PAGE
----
of its complicity. The meeting was attended by MPs from the group, representatives from various NGOs and survivors Bisher Al-Rawi, Omar Deghayes and Jamil El-Banna. Most importantly, this was one of the few public occasions on which the three men spoke and gave public statements about the ordeal they faced. During this meeting, Omar Deghayes stated,
There hasn’t actually been any change at Guantánamo Bay under Obama. There were over 800 people held at Guantánamo and by releasing over 600 of them, the Bush administration has admitted that it was wrong about them. That’s proof that the Guantánamo system has nothing to do with terrorism or intelligence gathering. The interrogators there, who are among some of the most skilled people in America, would say to us that we were held there for retribution: we believe that you’re terrorists and we will only release you as wretches, when you are physically and psychologically broken and your mothers and sisters have to do everything for you.
Executive power: in one of his very first actions as president, Barack Obama signed an executive order to close Guantánamo Bay within one year: 21 January 2010. It remains open to date. He also called for a moratorium on military commissions but the first person to be tried under his restructured regime was Omar Khadr, the only person since World War II tried as an adult for offences allegedly committed as a minor. The practice of extraordinary rendition continues and during his first term, the prisoner population at Bagram continued to swell. As I wrote in the monthly newsletter I produce for the LGC in February 2009: “The election of President Obama and his written pledge to close Guantánamo Bay is not a guarantee that Guantánamo Bay will close or that the US will not move detainees to other similar prisons”, which is exactly what is happening now.
Upon his inauguration, over 50 prisoners were on hunger strike (around 20%) and were force fed by feeding tube. Hunger strikes at Guantánamo are another common feature of Barack Obama’s presidency.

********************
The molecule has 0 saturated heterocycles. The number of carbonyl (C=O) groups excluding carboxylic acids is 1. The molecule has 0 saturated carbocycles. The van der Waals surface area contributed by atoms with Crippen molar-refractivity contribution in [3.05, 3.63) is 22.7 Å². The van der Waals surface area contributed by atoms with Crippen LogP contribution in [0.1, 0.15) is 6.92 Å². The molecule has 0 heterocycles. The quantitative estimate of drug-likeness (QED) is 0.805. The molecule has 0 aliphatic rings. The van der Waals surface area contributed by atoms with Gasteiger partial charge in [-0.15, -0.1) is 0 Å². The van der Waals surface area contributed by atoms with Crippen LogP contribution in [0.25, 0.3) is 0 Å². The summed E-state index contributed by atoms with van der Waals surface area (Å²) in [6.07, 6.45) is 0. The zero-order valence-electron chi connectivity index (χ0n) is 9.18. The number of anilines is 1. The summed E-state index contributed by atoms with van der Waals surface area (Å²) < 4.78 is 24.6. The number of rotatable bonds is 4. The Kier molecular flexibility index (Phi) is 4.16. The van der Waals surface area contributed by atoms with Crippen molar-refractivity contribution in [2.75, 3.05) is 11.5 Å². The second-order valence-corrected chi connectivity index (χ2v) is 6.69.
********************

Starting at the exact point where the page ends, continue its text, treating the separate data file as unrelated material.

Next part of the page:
Inquiry: following Binyam Mohamed’s return to the UK, a parliamentary investigation and a criminal investigation were called for into his rendition and the UK’s complicity. The Daily Telegraph newspaper launched a campaign against Binyam Mohamed with some Conservative Party members calling for his deportation and an inquiry not to be held into his torture claims.
The LGC supported efforts by larger NGOs for a torture inquiry and launched its own letter writing campaign to the government for this purpose. The campaign continued for Shaker Aamer and Ahmed Belbacha as well.
Shaker Aamer: In June, the LGC started local weekly stalls in Clapham with Wandsworth Stop The War ahead of a joint meeting about Shaker’s case with Cageprisoners in July. This meeting, addressed by local MP Martin Linton, former prisoner Moazzam Begg and Shaker’s British lawyer Gareth Peirce, held at the Battersea Arts Centre, a venue for many future meetings about Shaker Aamer, was attended by a number of former prisoners and Shaker’s wife and children. Following the pattern adopted by the LGC of using a public meeting to launch a local campaign, the Save Shaker Aamer Campaign (SSAC), led by Ray Silk from Wandsworth Stop The War, was formed at this meeting to lead the local campaign. The LGC has worked closely alongside the SSAC, which took the lead in campaigning for Shaker’s release. The LGC, however, did organise some of its own actions for Shaker Aamer, such as a Ramadan iftar meal and talk about Shaker Aamer’s case with the Islamic Culture & Education Centre in Battersea, the mosque he used to worship at, in September 2009.
Trust me, I’m a politician… In spite of initial optimism over Barack Obama’s plans to close Guantánamo, these were quickly rejected by the US Senate, and military commissions were reinstated by May 2009. Political and practical shifts after the election of Barack Obama would see a shift in our style of campaigning. With many lulled into a false sense of security by Obama’s claims to close Guantánamo, the focus of NGOs and the media shifted away from Guantánamo and maintaining public interest and awareness has since been a major challenge. Many believe Obama closed Guantánamo in 2010 and ask us why we still protest.
It is in that context that the work of the LGC becomes all the more relevant and important. Most of the work done by the LGC has been by professionals and individuals donating their skills and time. The LGC has also connected with activists with the same aims in other parts of the UK, Europe and elsewhere in the world. During that period, Guantánamo has not just been an extralegal monster for NGOs and lawyers to grapple with, but has become a cultural mindset with the normalisation and acceptance of detention without trial and torture worldwide. The LGC does not consider this a lost battle. Not a campaign that rests on its laurels (or at all!), we kept up the fight for justice and freedom throughout Obama’s presidency and will continue after that, if necessary!
Thank you for reading. The next instalment of the LGC’s history – the Obama years – will be published in March 2016 to coincide with the LGC’s tenth anniversary.
The photographs were taken by Richard Keith Wolff, activists and the author. The London Guantánamo Campaign holds the copyright to all the images.